My program offers a diverse set of experiences through different hospitals. I’m going to get Veterans Affairs hospital experience, community medical center experience and private hospital experience. On the pediatrics side, I’ll be working in a large pediatrics research hospital. I was looking for a residency that would offer me this diverse training because I want to help out different communities in the future.

You did a clinical rotation in India during your third year. What did you learn there?

I spent a month in India. The first two weeks, I was in a very rural area in western India in the state of Gujarat. The town was called Mangrol. It’s largely centered on banana plantations and other agriculture. Much of the labor is migrant labor. My preceptor opened a health clinic there in 1985. He is the only physician, and all of the care in the clinic is free.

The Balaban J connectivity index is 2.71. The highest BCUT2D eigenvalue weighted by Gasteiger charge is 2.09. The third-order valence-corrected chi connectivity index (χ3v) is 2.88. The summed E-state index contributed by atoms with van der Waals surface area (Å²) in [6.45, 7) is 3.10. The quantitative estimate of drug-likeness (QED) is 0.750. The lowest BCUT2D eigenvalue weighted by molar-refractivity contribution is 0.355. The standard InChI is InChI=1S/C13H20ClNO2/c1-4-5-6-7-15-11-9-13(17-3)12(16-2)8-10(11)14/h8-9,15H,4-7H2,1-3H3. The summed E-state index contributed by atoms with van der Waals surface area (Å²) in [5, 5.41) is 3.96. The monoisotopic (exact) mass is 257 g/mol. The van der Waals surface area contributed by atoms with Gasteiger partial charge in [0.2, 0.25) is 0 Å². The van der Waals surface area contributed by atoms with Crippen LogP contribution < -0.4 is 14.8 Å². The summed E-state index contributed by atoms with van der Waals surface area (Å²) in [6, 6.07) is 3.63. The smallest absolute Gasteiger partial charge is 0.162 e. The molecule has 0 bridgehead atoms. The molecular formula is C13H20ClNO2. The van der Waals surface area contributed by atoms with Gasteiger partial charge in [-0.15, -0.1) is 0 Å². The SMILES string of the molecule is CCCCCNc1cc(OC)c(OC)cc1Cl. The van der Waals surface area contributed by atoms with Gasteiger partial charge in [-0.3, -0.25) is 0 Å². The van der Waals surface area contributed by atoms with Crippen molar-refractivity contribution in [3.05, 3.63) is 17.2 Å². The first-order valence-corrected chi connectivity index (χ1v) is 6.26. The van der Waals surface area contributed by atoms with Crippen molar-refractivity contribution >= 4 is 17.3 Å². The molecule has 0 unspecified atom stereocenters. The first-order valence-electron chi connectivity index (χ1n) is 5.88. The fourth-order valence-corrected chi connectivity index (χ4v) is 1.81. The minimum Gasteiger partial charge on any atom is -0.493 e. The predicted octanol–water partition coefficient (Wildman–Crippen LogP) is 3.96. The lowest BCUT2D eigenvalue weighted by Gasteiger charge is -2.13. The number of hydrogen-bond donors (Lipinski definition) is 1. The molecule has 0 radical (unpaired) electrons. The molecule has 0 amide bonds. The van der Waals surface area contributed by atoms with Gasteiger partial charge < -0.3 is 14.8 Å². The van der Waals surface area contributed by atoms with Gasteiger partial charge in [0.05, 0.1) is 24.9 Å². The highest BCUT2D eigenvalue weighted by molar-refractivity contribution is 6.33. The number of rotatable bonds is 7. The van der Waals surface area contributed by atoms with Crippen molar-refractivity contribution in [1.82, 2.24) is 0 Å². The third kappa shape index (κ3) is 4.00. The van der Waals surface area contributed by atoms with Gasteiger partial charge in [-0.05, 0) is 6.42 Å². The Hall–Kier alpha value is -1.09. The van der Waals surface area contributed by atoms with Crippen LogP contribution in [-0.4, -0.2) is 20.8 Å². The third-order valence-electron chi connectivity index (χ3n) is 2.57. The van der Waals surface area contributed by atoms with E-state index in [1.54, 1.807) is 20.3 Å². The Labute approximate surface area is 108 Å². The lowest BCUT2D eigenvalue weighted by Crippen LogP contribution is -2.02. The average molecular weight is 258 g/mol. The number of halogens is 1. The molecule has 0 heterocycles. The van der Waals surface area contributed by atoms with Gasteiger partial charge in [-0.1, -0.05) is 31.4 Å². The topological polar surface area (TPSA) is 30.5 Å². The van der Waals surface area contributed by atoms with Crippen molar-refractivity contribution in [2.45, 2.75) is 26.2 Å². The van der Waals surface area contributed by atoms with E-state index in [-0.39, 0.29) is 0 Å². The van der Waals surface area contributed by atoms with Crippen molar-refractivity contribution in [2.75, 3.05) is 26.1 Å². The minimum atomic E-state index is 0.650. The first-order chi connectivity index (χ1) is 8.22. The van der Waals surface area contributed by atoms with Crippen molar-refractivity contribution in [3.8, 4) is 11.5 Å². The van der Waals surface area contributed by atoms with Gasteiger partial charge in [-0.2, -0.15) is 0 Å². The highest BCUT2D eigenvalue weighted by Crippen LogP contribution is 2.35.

While I was there, I really focused on what patients’ work and home environments were like and how they affected their health. I did field visits. I picked bananas alongside the folks who visited our clinic, and I went into their homes. By homes I mean tents, because they are migrant workers. They were traveling from the next state over, Madhya Pradesh, and spending the week on a banana plantation.

I learned that, as a physician, in addition to knowing a patient’s pharmacology, physiology and anatomy, you should also understand how societal and economic factors and your patient’s background affect his or her health.